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Ice-Spy: Declassified Satellite Images Measure Glacial Loss

Posted by on Jan 5, 2017 in Adaptation, All Posts, Featured Posts, Policy and Economics, Science | 0 comments

Ice-Spy: Declassified Satellite Images Measure Glacial Loss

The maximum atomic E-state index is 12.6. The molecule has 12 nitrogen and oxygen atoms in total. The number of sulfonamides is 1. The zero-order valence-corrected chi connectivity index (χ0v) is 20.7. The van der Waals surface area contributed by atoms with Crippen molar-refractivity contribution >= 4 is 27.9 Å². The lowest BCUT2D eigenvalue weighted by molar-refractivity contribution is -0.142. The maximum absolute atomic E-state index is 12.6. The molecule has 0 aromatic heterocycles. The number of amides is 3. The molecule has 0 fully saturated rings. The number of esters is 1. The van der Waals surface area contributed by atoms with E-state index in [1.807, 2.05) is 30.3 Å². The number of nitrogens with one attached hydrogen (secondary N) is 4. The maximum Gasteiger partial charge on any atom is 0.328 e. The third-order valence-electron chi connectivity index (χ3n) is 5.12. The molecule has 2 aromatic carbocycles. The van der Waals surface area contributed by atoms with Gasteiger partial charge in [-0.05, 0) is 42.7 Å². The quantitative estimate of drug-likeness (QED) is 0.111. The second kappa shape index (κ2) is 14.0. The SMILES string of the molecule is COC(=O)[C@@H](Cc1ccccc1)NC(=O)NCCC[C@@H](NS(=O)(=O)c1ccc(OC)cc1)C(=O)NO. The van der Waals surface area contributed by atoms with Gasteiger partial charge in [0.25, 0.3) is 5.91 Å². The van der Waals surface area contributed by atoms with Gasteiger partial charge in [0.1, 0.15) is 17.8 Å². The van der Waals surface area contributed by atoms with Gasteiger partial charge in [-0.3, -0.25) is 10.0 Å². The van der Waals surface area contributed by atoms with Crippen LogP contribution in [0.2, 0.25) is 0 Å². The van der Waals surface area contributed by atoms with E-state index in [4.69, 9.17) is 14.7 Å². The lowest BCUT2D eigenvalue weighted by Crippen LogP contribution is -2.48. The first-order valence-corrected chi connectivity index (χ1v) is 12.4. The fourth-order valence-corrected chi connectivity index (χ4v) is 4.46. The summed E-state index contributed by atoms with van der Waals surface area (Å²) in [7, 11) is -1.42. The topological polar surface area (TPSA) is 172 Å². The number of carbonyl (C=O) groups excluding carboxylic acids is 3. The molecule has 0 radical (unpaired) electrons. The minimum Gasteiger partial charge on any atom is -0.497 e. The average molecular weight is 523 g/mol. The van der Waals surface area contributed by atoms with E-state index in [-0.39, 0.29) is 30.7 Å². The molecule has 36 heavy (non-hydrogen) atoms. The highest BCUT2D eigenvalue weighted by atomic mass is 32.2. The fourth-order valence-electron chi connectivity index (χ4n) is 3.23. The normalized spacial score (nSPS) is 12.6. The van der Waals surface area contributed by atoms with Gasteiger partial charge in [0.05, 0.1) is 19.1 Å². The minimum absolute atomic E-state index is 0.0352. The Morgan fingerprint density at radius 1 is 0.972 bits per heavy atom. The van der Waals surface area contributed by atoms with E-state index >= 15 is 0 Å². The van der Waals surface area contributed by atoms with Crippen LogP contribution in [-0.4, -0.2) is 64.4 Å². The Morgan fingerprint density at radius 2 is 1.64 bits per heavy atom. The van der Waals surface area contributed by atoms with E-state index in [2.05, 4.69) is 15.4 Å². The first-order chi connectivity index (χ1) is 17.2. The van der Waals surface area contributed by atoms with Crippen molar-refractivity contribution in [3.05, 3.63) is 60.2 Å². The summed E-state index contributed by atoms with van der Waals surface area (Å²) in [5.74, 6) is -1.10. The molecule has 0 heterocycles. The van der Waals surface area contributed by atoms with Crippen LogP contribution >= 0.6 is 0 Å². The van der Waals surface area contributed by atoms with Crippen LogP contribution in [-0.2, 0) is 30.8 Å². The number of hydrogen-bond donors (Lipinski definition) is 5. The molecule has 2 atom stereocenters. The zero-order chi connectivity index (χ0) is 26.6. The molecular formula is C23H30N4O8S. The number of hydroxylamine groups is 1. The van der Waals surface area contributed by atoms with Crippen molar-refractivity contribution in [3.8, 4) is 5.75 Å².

Spread the News:ShareSince the 1960s, images from spy satellites have been replacing the use of planes for reconnaissance intelligence missions. Making the transition from planes to satellites was prompted by an infamous U-2 incident during the Cold War when U.S. pilot Francis Gary Powers’ U-2 spy plane was shot down in Soviet air space. Five days later, after considerable embarrassment and controversy, President Eisenhower approved the first launch of an intelligence satellite, part of a new scientific electronic intelligence system termed ELINT. Today, declassified images from satellites have resurfaced to support scientific research on glaciers and climate change. Scientists from Columbia University and the University of Utah created 3-D images of glaciers across the Himalayas, and Bhutan specifically, by using satellite imagery to track glacial retreat related to climate change. Joshua Maurer et al. published the results of their Bhutan study in The Cryosphere to help fill in the gaps of “a severe lack of field data” for Eastern Himalayan glaciers. Being able to understand and quantify ice loss trends in isolated mountain areas like Bhutan requires physical measurements that are currently not available due to complex politics and rugged terrain. Luckily, the scientists found an alternative route to reach their measurement goals by comparing declassified spy satellite images from 1974 with images taken in 2006 using the ASTER, Advanced Spaceborne Thermal Emission and Reflection Radiometer, a spaceborne imaging instrument aboard NASA’s earth-observing Terra satellite. Bhutan has hundreds of glaciers and glacial lakes. Physical data collection can be a daunting process in such a region considering the vast quantity of glaciers in combination with freezing weather conditions and high winds. The lead researcher of the Bhutan study, Joshua Maurer from Columbia University, experienced firsthand the logistical challenges associated with directly measuring changes in glacial ice density when conducting research on glacial change in the remote and high-altitude regions of Bhutan. Inspired by this difficult experience, Maurer collaborated with other scientists from the University of Utah to find alternative methods for quantifying trends in glacial ice density. Maurer and the team of researchers devised a strategy to use declassified satellite images to collect data by a process of photogrammetry, the use of photographs to survey and measure distances. More than 800,000 images from the CORONA Satellite program, taken in the 1970s and 1980s, have been sent to the U.S. Geological Survey from the Central Intelligence Agency (CIA), and made available to the public. Several advanced mathematical tools are necessary for making measurements from raw image files. For this particular study, the team used the declassified photos from the 1970s to track changes in glacial ice coverage over time when compared to more recent images from the Hexagon Imagery Program database taken by the Swiss-based Leica Geosystems’ airborne sensors in 2006. Once a timeline was created from the pictures, measurements were made using NASA’s space tool ASTER. This method, Maurer argues, is the solution for measuring massive amounts of hard-to-access data. But making precise measurements integrating several sets of images from different periods of time is no simple task. Pixel blocks, minute areas of illuminations from which images are composed, were processed to correspond with regions designated on the film. The blocks of pixels were then selected to maximize coverage of glaciers and avoid regions with cloud cover. Computer-generated algorithms transform these blocks of image into measurements using automated point detectors and descriptors. Images from the declassified satellite database may suffer from a lack of clarity, so it was also important for the researchers to address these issues. For example, debris-covered glaciers are difficult to distinguish from surrounding terrain using visible imagery...